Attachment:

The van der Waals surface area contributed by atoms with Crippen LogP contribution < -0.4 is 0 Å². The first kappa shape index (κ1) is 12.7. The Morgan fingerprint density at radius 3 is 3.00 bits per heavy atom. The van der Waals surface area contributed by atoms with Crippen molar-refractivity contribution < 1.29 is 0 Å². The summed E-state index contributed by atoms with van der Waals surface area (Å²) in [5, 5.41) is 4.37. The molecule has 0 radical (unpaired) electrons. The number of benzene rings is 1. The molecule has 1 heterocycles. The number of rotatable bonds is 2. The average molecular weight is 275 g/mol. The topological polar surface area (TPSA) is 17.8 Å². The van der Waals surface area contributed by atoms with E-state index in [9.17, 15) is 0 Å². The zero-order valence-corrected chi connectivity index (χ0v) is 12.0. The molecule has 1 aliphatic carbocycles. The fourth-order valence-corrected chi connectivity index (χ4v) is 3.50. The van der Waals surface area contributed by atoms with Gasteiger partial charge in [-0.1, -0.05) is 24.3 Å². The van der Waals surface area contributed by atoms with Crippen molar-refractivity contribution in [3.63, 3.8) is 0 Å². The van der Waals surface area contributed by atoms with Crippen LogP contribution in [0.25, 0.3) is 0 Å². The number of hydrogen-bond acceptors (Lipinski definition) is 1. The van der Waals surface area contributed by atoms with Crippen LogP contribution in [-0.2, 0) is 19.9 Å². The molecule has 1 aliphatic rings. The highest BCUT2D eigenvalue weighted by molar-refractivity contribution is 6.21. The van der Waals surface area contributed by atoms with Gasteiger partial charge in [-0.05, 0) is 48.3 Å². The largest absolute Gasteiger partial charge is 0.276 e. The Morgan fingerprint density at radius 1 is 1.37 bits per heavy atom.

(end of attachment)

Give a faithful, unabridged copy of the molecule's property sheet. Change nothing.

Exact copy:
The van der Waals surface area contributed by atoms with Crippen LogP contribution < -0.4 is 0 Å². The first kappa shape index (κ1) is 12.7. The Morgan fingerprint density at radius 3 is 3.00 bits per heavy atom. The van der Waals surface area contributed by atoms with Crippen molar-refractivity contribution < 1.29 is 0 Å². The summed E-state index contributed by atoms with van der Waals surface area (Å²) in [5, 5.41) is 4.37. The molecule has 0 radical (unpaired) electrons. The number of benzene rings is 1. The molecule has 1 heterocycles. The number of rotatable bonds is 2. The average molecular weight is 275 g/mol. The topological polar surface area (TPSA) is 17.8 Å². The van der Waals surface area contributed by atoms with E-state index in [9.17, 15) is 0 Å². The zero-order valence-corrected chi connectivity index (χ0v) is 12.0. The molecule has 1 aliphatic carbocycles. The fourth-order valence-corrected chi connectivity index (χ4v) is 3.50. The van der Waals surface area contributed by atoms with Gasteiger partial charge in [-0.1, -0.05) is 24.3 Å². The van der Waals surface area contributed by atoms with Crippen molar-refractivity contribution in [3.63, 3.8) is 0 Å². The van der Waals surface area contributed by atoms with Crippen LogP contribution in [0.25, 0.3) is 0 Å². The number of hydrogen-bond acceptors (Lipinski definition) is 1. The van der Waals surface area contributed by atoms with Crippen LogP contribution in [-0.2, 0) is 19.9 Å². The molecule has 1 aliphatic rings. The highest BCUT2D eigenvalue weighted by molar-refractivity contribution is 6.21. The van der Waals surface area contributed by atoms with Gasteiger partial charge in [-0.05, 0) is 48.3 Å². The largest absolute Gasteiger partial charge is 0.276 e. The Morgan fingerprint density at radius 1 is 1.37 bits per heavy atom.